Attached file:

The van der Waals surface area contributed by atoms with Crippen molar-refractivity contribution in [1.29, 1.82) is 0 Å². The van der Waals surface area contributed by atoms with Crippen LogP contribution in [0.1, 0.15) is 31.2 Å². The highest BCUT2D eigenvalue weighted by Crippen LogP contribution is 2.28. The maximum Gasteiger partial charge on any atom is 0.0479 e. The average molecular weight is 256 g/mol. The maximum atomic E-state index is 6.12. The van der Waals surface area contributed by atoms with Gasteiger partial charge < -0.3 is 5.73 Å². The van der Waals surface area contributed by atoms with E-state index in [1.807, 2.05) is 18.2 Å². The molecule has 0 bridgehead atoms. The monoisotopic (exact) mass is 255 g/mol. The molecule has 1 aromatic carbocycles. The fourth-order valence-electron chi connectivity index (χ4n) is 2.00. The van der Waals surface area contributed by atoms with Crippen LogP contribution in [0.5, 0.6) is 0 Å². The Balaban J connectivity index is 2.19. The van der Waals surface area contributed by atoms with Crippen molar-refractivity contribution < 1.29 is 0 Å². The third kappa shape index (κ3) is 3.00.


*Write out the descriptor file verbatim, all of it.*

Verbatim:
The van der Waals surface area contributed by atoms with Crippen molar-refractivity contribution in [1.29, 1.82) is 0 Å². The van der Waals surface area contributed by atoms with Crippen LogP contribution in [0.1, 0.15) is 31.2 Å². The highest BCUT2D eigenvalue weighted by Crippen LogP contribution is 2.28. The maximum Gasteiger partial charge on any atom is 0.0479 e. The average molecular weight is 256 g/mol. The maximum atomic E-state index is 6.12. The van der Waals surface area contributed by atoms with Gasteiger partial charge < -0.3 is 5.73 Å². The van der Waals surface area contributed by atoms with E-state index in [1.807, 2.05) is 18.2 Å². The molecule has 0 bridgehead atoms. The monoisotopic (exact) mass is 255 g/mol. The molecule has 1 aromatic carbocycles. The fourth-order valence-electron chi connectivity index (χ4n) is 2.00. The van der Waals surface area contributed by atoms with Crippen LogP contribution in [0.5, 0.6) is 0 Å². The Balaban J connectivity index is 2.19. The van der Waals surface area contributed by atoms with Crippen molar-refractivity contribution < 1.29 is 0 Å². The third kappa shape index (κ3) is 3.00.